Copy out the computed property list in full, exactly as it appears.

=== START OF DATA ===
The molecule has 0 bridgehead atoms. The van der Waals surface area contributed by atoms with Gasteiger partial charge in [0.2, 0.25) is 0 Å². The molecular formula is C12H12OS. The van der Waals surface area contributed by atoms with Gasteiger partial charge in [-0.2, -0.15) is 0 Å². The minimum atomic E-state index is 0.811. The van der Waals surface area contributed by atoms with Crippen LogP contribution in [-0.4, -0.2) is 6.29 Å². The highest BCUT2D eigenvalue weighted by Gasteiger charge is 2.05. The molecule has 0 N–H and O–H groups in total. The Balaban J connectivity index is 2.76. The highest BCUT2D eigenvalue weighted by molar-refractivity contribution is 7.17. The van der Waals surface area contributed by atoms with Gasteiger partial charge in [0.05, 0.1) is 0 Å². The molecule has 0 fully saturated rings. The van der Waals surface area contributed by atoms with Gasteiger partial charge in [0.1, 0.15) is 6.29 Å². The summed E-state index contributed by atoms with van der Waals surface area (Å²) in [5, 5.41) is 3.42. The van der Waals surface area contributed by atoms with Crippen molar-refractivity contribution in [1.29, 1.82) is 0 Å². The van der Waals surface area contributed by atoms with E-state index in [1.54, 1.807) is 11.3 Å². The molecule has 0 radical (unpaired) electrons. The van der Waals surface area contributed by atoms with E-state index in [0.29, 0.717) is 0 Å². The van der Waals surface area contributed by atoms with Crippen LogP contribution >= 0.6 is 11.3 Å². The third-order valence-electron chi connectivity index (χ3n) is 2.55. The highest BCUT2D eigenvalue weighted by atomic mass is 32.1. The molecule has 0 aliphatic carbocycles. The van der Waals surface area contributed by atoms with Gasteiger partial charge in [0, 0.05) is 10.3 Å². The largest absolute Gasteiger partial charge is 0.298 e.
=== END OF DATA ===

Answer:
The molecule has 0 bridgehead atoms. The van der Waals surface area contributed by atoms with Gasteiger partial charge in [0.2, 0.25) is 0 Å². The molecular formula is C12H12OS. The van der Waals surface area contributed by atoms with Gasteiger partial charge in [-0.2, -0.15) is 0 Å². The minimum atomic E-state index is 0.811. The van der Waals surface area contributed by atoms with Crippen LogP contribution in [-0.4, -0.2) is 6.29 Å². The highest BCUT2D eigenvalue weighted by Gasteiger charge is 2.05. The molecule has 0 N–H and O–H groups in total. The Balaban J connectivity index is 2.76. The highest BCUT2D eigenvalue weighted by molar-refractivity contribution is 7.17. The van der Waals surface area contributed by atoms with Gasteiger partial charge in [0.05, 0.1) is 0 Å². The molecule has 0 fully saturated rings. The van der Waals surface area contributed by atoms with Gasteiger partial charge in [0.1, 0.15) is 6.29 Å². The summed E-state index contributed by atoms with van der Waals surface area (Å²) in [5, 5.41) is 3.42. The van der Waals surface area contributed by atoms with Crippen molar-refractivity contribution in [1.29, 1.82) is 0 Å². The van der Waals surface area contributed by atoms with E-state index in [1.54, 1.807) is 11.3 Å². The molecule has 0 radical (unpaired) electrons. The van der Waals surface area contributed by atoms with E-state index in [0.29, 0.717) is 0 Å². The van der Waals surface area contributed by atoms with Crippen LogP contribution >= 0.6 is 11.3 Å². The third-order valence-electron chi connectivity index (χ3n) is 2.55. The highest BCUT2D eigenvalue weighted by atomic mass is 32.1. The molecule has 0 aliphatic carbocycles. The van der Waals surface area contributed by atoms with Gasteiger partial charge in [0, 0.05) is 10.3 Å². The largest absolute Gasteiger partial charge is 0.298 e.